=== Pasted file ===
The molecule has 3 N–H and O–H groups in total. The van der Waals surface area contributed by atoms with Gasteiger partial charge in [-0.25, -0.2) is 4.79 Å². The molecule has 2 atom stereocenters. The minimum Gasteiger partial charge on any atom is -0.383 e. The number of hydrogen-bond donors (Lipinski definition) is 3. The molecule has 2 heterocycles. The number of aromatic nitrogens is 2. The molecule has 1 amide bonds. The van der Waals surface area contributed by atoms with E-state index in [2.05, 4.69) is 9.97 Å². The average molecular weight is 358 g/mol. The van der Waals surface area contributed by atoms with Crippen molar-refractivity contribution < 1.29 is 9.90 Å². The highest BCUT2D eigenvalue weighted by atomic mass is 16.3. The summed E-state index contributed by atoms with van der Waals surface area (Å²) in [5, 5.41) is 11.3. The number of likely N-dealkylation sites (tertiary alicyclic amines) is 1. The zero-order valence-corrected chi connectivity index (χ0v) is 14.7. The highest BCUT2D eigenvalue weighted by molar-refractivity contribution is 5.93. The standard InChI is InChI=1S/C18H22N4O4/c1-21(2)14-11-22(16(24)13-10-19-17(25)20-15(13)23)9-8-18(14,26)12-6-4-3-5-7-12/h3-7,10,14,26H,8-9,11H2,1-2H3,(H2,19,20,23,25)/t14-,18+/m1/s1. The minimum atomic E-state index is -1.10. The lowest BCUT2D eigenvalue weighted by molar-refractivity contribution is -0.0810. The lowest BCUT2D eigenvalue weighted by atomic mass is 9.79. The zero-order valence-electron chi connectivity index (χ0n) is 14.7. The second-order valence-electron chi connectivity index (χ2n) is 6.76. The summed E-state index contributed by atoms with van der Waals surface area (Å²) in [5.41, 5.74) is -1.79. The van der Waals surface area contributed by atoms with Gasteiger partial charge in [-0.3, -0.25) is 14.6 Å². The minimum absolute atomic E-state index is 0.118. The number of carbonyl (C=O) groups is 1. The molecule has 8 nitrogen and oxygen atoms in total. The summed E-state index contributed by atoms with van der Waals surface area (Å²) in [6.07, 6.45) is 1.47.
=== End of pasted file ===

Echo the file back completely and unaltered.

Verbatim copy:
The molecule has 3 N–H and O–H groups in total. The van der Waals surface area contributed by atoms with Gasteiger partial charge in [-0.25, -0.2) is 4.79 Å². The molecule has 2 atom stereocenters. The minimum Gasteiger partial charge on any atom is -0.383 e. The number of hydrogen-bond donors (Lipinski definition) is 3. The molecule has 2 heterocycles. The number of aromatic nitrogens is 2. The molecule has 1 amide bonds. The van der Waals surface area contributed by atoms with E-state index in [2.05, 4.69) is 9.97 Å². The average molecular weight is 358 g/mol. The van der Waals surface area contributed by atoms with Crippen molar-refractivity contribution < 1.29 is 9.90 Å². The highest BCUT2D eigenvalue weighted by atomic mass is 16.3. The summed E-state index contributed by atoms with van der Waals surface area (Å²) in [5, 5.41) is 11.3. The number of likely N-dealkylation sites (tertiary alicyclic amines) is 1. The zero-order valence-corrected chi connectivity index (χ0v) is 14.7. The highest BCUT2D eigenvalue weighted by molar-refractivity contribution is 5.93. The standard InChI is InChI=1S/C18H22N4O4/c1-21(2)14-11-22(16(24)13-10-19-17(25)20-15(13)23)9-8-18(14,26)12-6-4-3-5-7-12/h3-7,10,14,26H,8-9,11H2,1-2H3,(H2,19,20,23,25)/t14-,18+/m1/s1. The minimum atomic E-state index is -1.10. The lowest BCUT2D eigenvalue weighted by molar-refractivity contribution is -0.0810. The lowest BCUT2D eigenvalue weighted by atomic mass is 9.79. The zero-order valence-electron chi connectivity index (χ0n) is 14.7. The second-order valence-electron chi connectivity index (χ2n) is 6.76. The summed E-state index contributed by atoms with van der Waals surface area (Å²) in [5.41, 5.74) is -1.79. The van der Waals surface area contributed by atoms with Gasteiger partial charge in [-0.3, -0.25) is 14.6 Å². The minimum absolute atomic E-state index is 0.118. The number of carbonyl (C=O) groups is 1. The molecule has 8 nitrogen and oxygen atoms in total. The summed E-state index contributed by atoms with van der Waals surface area (Å²) in [6.07, 6.45) is 1.47.